Experience: I reunite families with their long‑lost photos
For me, nothing is more satisfying than discovering hidden gems in secondhand shops and estate sales. After all, one person’s trash is another person’s treasure. I can spend hours sifting through boxes of old photography equipment.
Two years ago, I came across a collection of loose, dusty photos. I looked to see if there were any names on the backs. I thought: if these were mine, or my family’s, I’d want someone to return them to me. So I made it my goal to do so for others.
I’ve since visited estate sales and secondhand shops weekly, and have accumulated more than 50,000 of these items. I organise them in big boxes all over my house in New York. Photographs, memory cards, home movies, undeveloped films, photo albums – you name it, I’ve collected it.
I’ve also set up a social media account to help reunite items with their owners or other family members. The first item I posted was a VHS tape of a family holiday that I digitised. It was a video of two parents and a son of university age on a trip in the 90s – the son was wearing a T-shirt with the words “Wesleyan swimming” on it.
My social media followers contacted athletic departments in universities across the US and asked swimming coaches from the 90s if they recognised the student. After just a few days, someone identified him and we tracked him down on social media. He couldn’t believe it and was ecstatic to be reunited with the tape. He then recreated some of the movies with his own sons.
The quickest we’ve been able to find an owner is within two minutes. Someone commented below a photo I posted: “I think that’s my child’s preschool teacher.” The longest we’ve taken to find someone is four months, but I’m proud that we still managed to do it. There are thousands of photos that have yet to be reunited.
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People are often quite emotional when we get in touch – most of these items are lost after a house move or a family death: the people clearing someone’s stuff don’t always know what they’re getting rid of. Sometimes people donate a camera to a charity shop and forget to take the memory card out. I’ve also heard stories about lost or stolen bags, or people having to sell the contents of their storage units.
We once managed to reunite a family with pictures from 1943, which was incredibly special. I found a canister containing two rolls of film at a shop in New York. Inside the canister was a note. On one side it said, “These pictures were taken in April 1943” and on the other side the name “Freidmann”.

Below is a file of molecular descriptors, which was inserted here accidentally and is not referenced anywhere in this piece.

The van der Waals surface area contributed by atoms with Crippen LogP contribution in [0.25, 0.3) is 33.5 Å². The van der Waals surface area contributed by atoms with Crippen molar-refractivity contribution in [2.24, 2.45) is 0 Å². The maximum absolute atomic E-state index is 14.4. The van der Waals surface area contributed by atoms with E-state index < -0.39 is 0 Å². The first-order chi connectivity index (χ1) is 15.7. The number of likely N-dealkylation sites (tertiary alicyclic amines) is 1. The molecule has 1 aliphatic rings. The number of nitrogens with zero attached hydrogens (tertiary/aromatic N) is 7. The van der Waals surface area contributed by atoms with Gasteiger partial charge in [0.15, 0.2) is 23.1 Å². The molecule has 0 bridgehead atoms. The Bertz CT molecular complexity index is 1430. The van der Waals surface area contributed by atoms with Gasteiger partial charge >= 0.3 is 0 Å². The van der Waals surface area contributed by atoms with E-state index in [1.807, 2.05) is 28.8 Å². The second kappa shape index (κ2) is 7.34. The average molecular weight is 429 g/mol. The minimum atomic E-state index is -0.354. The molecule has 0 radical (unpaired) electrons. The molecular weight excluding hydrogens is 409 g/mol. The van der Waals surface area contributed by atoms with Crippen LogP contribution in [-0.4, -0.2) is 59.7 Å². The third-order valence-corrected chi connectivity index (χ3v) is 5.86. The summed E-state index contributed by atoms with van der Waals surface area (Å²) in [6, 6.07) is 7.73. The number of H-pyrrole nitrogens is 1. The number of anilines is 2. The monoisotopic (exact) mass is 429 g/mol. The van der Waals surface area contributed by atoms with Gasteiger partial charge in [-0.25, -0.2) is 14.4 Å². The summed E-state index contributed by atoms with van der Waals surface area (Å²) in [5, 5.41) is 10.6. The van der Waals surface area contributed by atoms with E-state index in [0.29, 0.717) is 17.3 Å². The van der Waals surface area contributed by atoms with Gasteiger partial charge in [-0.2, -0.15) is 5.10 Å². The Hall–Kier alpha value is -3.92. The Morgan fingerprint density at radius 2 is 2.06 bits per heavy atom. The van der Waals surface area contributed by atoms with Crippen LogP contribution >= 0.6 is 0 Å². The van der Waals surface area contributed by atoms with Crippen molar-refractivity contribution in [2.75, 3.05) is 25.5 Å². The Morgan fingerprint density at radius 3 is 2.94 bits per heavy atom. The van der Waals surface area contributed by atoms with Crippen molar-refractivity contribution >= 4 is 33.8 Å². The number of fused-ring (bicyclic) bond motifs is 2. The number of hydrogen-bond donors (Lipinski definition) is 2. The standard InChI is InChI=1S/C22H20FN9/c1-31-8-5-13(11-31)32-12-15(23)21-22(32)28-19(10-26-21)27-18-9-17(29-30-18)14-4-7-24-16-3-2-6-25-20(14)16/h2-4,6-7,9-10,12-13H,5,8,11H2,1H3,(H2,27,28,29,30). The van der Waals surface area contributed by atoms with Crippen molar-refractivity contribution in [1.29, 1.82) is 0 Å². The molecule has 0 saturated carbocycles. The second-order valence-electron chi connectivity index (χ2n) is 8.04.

One of my followers found a family named Friedmann on a heritage site and their old photographs looked similar to the ones I found. We contacted them, they confirmed their ancestors were in the photographs and I sent them their pictures. They were extremely grateful and said that a family member had recently moved out of New York, which is probably how the film ended up at a secondhand store.
I have some rules, including never taking items out of the rubbish, not sharing sensitive photographs and removing posts if the family does not want their memories online. Without social media, this project would not be possible. Every family I’ve contacted has been grateful to have their memories back. Only one asked for all of their memories to be removed online, but they were still extremely grateful to me for returning them.
I want to inspire people to preserve their own family history and memorabilia so that they don’t end up getting lost. With vintage photos, each moment someone has chosen to capture is special, as it was so expensive to shoot film. Nowadays, we don’t think before we take pictures with cameraphones, but back then someone had made a conscious effort to preserve that memory.
I’d love to create a building to hold all these memories. I want every photo and video to be digitised so they can be archived and preserved online. I’m bringing together a team to return the photos to their owners. People get hooked on the feelgood stories that come out of this and I do, too.
• As told to Elizabeth McCafferty
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